“These are heavy, heavy days of repentance, reflection, and seeking God’s face as we prepare to go stand before Him in a state of fasting, a state of humility on the day of Yom Kippur,” says Boaz Michael, founder of First Fruits of Zion. 

In some traditions, worshippers pray Selichot or slichot prayers (“forgiveness”) as much as a month before Rosh Hashanah to make sure they are prepared for that day. 

“The Bible speaks about Yom Kippur in terms of being a great day of judgment, of us standing before God. It’s traditionally, according to a Jewish perspective, a time in which we will literally be standing before the Father on that Day of Judgment,” says Michael.

It’s customary to wear white on this day. In some traditions, men wear a white robe or, in Yiddish, kittel. That tradition comes from Isaiah 1:18 (NLT), where God says, “Come now, let’s settle this. … Though your sins are like scarlet, I will make them as white as snow. Though they are red like crimson, I will make them as white as wool.” 

Yom Kippur has five prayer services throughout the day, which is more than any other Jewish holiday. 

“The Viddui is the central prayer of confession and forgiveness of the Jewish people on Yom Kippur. And it’s a prayer that they pray not only on behalf of themselves but on behalf of all the Jewish people around the world,” says Reverend David Pileggi of Christ Church in Jerusalem’s Old City. 

He says that the Viddui prayer recognizes the words of Jeremiah: “The human heart is the most deceitful of all things, and desperately wicked. Who really knows how bad it is?”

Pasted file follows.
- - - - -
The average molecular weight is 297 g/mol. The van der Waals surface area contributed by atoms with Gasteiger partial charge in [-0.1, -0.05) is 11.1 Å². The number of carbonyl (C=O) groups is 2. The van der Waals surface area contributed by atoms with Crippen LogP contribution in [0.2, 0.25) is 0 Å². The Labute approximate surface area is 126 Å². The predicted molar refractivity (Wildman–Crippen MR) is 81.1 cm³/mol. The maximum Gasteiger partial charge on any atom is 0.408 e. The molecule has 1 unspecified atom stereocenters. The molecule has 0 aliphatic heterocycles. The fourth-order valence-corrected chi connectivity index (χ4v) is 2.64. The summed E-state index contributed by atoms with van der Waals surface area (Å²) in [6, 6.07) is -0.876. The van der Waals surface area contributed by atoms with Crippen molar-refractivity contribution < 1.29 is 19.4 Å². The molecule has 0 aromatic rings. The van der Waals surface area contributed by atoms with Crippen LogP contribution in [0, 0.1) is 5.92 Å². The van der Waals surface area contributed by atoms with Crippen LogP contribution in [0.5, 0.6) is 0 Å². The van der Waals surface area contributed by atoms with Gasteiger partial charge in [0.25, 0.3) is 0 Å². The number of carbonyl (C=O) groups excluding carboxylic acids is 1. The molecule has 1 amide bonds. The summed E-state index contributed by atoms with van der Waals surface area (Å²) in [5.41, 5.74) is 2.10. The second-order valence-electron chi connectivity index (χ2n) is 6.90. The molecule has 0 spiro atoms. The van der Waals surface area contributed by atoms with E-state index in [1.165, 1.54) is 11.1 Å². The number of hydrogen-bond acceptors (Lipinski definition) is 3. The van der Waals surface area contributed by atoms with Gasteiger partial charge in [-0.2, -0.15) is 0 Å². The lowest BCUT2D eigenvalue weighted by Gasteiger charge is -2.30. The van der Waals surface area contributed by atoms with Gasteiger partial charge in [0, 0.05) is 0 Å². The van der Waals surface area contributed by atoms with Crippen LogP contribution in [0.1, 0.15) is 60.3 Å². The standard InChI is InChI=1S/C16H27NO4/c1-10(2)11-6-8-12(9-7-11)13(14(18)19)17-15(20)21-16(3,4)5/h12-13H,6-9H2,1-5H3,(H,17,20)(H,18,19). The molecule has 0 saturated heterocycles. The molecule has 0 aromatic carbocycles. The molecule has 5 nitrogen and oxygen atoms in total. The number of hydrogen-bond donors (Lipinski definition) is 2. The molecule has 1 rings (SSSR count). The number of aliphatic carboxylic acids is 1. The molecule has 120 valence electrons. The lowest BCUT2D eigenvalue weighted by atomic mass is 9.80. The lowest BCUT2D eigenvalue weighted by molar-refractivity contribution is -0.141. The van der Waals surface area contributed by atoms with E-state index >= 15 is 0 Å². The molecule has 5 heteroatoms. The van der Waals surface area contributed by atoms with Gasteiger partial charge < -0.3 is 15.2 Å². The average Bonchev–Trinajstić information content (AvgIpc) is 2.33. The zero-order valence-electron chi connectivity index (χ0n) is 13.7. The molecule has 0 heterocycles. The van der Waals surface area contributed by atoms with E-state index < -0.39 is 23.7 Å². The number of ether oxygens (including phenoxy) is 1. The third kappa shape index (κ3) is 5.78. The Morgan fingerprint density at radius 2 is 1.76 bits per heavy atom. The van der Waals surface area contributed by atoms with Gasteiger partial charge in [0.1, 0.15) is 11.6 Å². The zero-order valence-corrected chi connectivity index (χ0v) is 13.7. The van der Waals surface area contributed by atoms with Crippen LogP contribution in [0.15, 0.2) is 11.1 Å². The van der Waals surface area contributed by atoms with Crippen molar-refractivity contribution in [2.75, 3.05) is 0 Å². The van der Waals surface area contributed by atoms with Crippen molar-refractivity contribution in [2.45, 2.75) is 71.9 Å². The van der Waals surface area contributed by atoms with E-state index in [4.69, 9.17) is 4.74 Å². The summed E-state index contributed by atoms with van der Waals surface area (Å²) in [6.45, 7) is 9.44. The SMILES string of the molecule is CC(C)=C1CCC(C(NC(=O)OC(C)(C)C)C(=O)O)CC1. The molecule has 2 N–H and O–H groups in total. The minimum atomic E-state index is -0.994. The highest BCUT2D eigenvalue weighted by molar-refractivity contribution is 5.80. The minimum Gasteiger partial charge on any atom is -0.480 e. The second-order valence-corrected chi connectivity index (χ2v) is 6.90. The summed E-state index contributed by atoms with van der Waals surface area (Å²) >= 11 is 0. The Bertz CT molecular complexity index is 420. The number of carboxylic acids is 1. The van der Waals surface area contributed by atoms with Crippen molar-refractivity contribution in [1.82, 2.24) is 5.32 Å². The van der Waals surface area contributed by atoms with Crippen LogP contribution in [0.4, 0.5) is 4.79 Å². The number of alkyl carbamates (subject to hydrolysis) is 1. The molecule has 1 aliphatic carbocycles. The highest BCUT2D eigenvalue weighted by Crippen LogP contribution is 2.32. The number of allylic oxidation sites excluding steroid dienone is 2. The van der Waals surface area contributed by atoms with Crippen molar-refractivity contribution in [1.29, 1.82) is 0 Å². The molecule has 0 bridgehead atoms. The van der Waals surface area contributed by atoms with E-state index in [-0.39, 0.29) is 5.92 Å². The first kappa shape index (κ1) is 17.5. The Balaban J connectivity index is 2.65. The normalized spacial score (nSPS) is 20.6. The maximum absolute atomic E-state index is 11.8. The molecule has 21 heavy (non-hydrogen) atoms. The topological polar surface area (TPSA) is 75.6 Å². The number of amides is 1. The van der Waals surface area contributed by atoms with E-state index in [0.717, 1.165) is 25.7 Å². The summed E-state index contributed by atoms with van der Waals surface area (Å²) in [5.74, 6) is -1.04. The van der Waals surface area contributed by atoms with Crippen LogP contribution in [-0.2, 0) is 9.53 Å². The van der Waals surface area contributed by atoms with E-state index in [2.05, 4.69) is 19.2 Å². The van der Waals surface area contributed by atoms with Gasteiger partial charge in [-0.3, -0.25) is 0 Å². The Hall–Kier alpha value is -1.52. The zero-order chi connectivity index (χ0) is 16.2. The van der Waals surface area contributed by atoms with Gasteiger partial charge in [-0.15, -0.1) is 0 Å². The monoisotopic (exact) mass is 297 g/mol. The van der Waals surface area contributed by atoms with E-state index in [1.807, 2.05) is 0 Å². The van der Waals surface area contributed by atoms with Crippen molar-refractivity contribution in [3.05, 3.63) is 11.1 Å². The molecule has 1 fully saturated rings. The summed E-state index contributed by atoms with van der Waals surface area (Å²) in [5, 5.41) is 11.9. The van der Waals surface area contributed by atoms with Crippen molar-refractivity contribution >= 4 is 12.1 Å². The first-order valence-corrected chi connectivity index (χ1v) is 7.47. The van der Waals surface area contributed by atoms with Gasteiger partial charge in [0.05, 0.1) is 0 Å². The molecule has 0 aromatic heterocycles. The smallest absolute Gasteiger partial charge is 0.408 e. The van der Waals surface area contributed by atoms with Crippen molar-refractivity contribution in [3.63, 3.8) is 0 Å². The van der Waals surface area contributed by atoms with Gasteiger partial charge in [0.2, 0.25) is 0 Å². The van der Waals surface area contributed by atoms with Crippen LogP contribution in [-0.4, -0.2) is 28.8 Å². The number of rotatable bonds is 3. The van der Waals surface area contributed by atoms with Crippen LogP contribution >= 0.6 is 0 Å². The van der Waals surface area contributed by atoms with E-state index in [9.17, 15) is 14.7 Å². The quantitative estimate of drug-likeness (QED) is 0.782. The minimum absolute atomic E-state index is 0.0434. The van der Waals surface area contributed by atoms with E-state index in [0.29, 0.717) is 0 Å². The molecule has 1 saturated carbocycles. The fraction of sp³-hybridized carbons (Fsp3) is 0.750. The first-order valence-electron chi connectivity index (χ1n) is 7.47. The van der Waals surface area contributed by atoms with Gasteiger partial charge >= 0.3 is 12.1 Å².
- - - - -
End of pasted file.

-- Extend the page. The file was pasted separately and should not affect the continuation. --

(Jeremiah 17:9 NLT). 

“One thing we learn from the Jewish people about Yom Kippur is that it’s not enough to say you’re sorry. You have to confess, say you’re sorry, and then at the same time take practical steps to change your behavior,” says Pileggi. 

He says there’s a parallel between Yom Kippur and the teachings of Jesus. 

“We have a saying of Jesus, don’t we? It says, if you bring your gift to the altar and your brother has something against you, leave your gift at the altar and go and be reconciled with your brother. Jewish tradition says, to go get your relationship right with your neighbor, with your brother, with your family member, forgive and be reconciled and then on the Day of Atonement, when you begin to fast and pray and to confess, God will hear your prayer and forgive you as you have forgiven others,” says Pileggi. 

“It’s the teaching of Jesus and it’s also something that’s part and parcel of Jewish tradition and here the two line up very nicely,” Pileggi adds. 

In the synagogue, the Book of Jonah is read. 

“Jonah is a symbol of repentance. He’s commanded by God to call the people of Nineveh to repent, but he himself was struggling through his own reflections about who receives God’s judgment and who receives God’s mercy,” says Michael. 

“So, Jonah can so often symbolize our own actions—doubting God, disobeying God, and determining who’s worthy of His redemption. But, like Jonah, we’re invited to repent of our disobedience and prejudices so that we can rejoin God in building His kingdom,” Michael adds. 

He affirms that Yom Kippur holds a deep meaning even for those who believe in Jesus. 

“It’s through the work of Messiah that our sins are taken away. He is our great atonement. I think this is a beautiful biblical understanding for us to affirm and hold onto in the context of our daily lives, but at the same time, we also need to be reminded to live a life of repentance,” Michael concludes. 

Holiday Greeting: G’mar Chatimah Tovah (“May you be sealed for good in the Book of Life”) and Tzom Kal (used to wish others an “easy fast”).